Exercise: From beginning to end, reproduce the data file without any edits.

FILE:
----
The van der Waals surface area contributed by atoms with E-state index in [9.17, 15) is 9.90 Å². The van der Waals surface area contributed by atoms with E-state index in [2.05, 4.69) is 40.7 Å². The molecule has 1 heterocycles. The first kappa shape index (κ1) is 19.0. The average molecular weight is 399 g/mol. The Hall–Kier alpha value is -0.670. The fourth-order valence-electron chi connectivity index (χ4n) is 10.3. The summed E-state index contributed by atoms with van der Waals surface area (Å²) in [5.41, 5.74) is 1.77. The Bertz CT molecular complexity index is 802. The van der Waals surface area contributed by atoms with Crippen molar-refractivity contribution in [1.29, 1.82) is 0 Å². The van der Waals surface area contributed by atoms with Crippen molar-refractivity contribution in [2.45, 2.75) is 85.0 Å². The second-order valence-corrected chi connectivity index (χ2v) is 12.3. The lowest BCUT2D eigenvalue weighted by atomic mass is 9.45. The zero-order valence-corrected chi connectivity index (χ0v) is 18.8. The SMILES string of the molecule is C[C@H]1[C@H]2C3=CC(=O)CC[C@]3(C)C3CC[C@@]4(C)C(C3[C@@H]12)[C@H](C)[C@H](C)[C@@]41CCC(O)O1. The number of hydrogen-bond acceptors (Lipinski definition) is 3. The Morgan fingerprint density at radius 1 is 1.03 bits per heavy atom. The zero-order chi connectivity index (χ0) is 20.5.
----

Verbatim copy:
The van der Waals surface area contributed by atoms with E-state index in [9.17, 15) is 9.90 Å². The van der Waals surface area contributed by atoms with E-state index in [2.05, 4.69) is 40.7 Å². The molecule has 1 heterocycles. The first kappa shape index (κ1) is 19.0. The average molecular weight is 399 g/mol. The Hall–Kier alpha value is -0.670. The fourth-order valence-electron chi connectivity index (χ4n) is 10.3. The summed E-state index contributed by atoms with van der Waals surface area (Å²) in [5.41, 5.74) is 1.77. The Bertz CT molecular complexity index is 802. The van der Waals surface area contributed by atoms with Crippen molar-refractivity contribution in [1.29, 1.82) is 0 Å². The van der Waals surface area contributed by atoms with Crippen molar-refractivity contribution in [2.45, 2.75) is 85.0 Å². The second-order valence-corrected chi connectivity index (χ2v) is 12.3. The lowest BCUT2D eigenvalue weighted by atomic mass is 9.45. The zero-order valence-corrected chi connectivity index (χ0v) is 18.8. The SMILES string of the molecule is C[C@H]1[C@H]2C3=CC(=O)CC[C@]3(C)C3CC[C@@]4(C)C(C3[C@@H]12)[C@H](C)[C@H](C)[C@@]41CCC(O)O1. The number of hydrogen-bond acceptors (Lipinski definition) is 3. The Morgan fingerprint density at radius 1 is 1.03 bits per heavy atom. The zero-order chi connectivity index (χ0) is 20.5.